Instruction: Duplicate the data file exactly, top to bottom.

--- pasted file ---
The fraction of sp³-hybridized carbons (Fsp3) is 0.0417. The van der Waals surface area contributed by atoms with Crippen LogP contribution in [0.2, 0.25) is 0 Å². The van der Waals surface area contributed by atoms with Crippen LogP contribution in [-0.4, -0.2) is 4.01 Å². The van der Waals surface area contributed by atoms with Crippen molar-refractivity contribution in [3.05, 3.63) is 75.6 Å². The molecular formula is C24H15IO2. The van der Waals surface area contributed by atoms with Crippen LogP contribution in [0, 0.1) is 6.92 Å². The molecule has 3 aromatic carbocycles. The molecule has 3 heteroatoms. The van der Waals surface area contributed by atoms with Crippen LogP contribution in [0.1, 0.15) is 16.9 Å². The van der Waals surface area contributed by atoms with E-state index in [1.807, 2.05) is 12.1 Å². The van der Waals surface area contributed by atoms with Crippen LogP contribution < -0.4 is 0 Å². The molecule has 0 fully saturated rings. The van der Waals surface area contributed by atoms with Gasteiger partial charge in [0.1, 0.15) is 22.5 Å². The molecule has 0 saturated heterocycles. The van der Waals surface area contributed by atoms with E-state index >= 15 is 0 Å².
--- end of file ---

The fraction of sp³-hybridized carbons (Fsp3) is 0.0417. The van der Waals surface area contributed by atoms with Crippen LogP contribution in [0.2, 0.25) is 0 Å². The van der Waals surface area contributed by atoms with Crippen LogP contribution in [-0.4, -0.2) is 4.01 Å². The van der Waals surface area contributed by atoms with Crippen molar-refractivity contribution in [3.05, 3.63) is 75.6 Å². The molecular formula is C24H15IO2. The van der Waals surface area contributed by atoms with Crippen LogP contribution in [0, 0.1) is 6.92 Å². The molecule has 3 aromatic carbocycles. The molecule has 3 heteroatoms. The van der Waals surface area contributed by atoms with Crippen LogP contribution in [0.1, 0.15) is 16.9 Å². The van der Waals surface area contributed by atoms with E-state index in [1.807, 2.05) is 12.1 Å². The van der Waals surface area contributed by atoms with Crippen LogP contribution < -0.4 is 0 Å². The molecule has 0 fully saturated rings. The van der Waals surface area contributed by atoms with Gasteiger partial charge in [0.1, 0.15) is 22.5 Å². The molecule has 0 saturated heterocycles. The van der Waals surface area contributed by atoms with E-state index >= 15 is 0 Å².